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Germany

Damage Apparently Kept Secret at German Nuclear Waste Site

The heat has been turned up on Germany's radiation protection office after it was revealed that an old salt mine in the German state of Lower Saxony, where nuclear waste is being stored, has sustained damaged.

Yellow storage jars are placed beside a destination board 'Mine Asse' by nuclear power opponents in Remlingen, Germany

Germany's radiation protection office says there is no immediate danger of a leak at Asse

The Federal Office for Radiation Protection (BfS) had learned late last year that pieces of the ceiling of the 750-meter (2,500-foot) deep chamber were unstable and could collapse on top of the 6,000 radioactive waste drums below.

The information about the Asse nuclear waste site was posted discreetly on the radiation office's Web site late Wednesday, Jan. 14.

Lower Saxony Environment Minister Hans-Heinrich Sander said he was only informed of the damage to the storage site Thursday, but the radiation office said the ministry had been informed all along.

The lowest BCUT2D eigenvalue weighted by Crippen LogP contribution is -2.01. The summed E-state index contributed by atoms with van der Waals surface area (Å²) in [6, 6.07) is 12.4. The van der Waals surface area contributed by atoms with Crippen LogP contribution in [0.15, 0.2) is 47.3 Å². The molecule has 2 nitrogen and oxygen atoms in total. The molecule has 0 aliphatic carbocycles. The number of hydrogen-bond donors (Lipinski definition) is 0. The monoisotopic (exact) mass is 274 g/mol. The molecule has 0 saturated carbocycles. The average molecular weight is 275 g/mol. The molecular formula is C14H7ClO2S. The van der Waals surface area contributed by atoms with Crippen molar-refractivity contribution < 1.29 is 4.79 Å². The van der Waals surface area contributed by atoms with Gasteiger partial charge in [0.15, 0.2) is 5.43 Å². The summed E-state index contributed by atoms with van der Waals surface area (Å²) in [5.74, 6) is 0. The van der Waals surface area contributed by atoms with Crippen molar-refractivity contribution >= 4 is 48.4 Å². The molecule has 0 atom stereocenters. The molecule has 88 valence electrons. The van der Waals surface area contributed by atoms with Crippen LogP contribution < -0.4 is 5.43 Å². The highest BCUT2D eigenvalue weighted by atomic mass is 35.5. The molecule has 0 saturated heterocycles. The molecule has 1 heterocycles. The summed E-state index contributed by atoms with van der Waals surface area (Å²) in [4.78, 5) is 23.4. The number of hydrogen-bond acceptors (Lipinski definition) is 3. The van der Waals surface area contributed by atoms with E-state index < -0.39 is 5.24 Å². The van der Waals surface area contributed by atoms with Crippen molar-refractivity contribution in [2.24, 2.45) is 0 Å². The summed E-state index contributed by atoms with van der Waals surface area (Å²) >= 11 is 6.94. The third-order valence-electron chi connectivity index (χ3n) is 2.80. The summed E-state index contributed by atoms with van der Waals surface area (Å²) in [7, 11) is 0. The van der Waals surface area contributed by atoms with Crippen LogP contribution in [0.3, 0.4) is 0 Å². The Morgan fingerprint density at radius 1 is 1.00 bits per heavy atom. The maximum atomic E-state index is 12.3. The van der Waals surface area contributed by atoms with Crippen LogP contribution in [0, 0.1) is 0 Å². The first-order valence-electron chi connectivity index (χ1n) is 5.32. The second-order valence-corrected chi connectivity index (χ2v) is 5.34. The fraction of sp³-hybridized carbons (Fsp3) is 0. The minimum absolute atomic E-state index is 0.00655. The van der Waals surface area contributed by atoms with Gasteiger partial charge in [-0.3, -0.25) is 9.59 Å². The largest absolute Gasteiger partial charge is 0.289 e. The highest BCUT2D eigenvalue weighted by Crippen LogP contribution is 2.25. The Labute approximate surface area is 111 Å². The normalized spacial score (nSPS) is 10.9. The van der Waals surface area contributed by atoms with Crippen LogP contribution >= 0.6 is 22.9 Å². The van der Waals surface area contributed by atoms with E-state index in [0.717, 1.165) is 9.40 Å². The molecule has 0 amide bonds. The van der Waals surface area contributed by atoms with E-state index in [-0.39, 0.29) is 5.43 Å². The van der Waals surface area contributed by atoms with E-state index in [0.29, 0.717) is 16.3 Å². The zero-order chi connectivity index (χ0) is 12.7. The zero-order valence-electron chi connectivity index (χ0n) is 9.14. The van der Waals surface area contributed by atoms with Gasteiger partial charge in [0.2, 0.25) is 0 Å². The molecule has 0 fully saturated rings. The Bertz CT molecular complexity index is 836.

The BfS said it could not rule out damage to the waste containers should the Asse site ceiling collapse, but gave its reassurances that it would reinforce the seals of the chamber with concrete to stop any radioactive dust or air escaping.

Precautionary step

Drums of radioactive waste at the Asse mine

The office says it will reinforce the chamber containing radioactive waste drums

The office said the measures were only a precaution and that there was no immediate danger posed by the site. It said the waste inside the chamber contained only "weak" levels of radioactivity.

The site has not been used for fresh radioactive storage since 1978, with environmental groups regularly calling for waste there to be removed and stored in a safer location.

Nuclear energy has been a contentious issue in Germany for several decades. A majority of Germans oppose the construction of new nuclear plants because of what they believe to be the high risk of a terrorist attack.

But with most industrialized nations seeking to lower their carbon footprint, nuclear power has received a fresh breath of life. German Chancellor Angela Merkel's conservative CDU party says turning back to nuclear could reduce Germany's dependence on Russian gas and Middle Eastern oil.

Merkel's party want to examine possible life extensions to some of Germany's 17 nuclear power stations. Not doing so, the party says, would undermine the country's goal of cutting greenhouse gas emissions.

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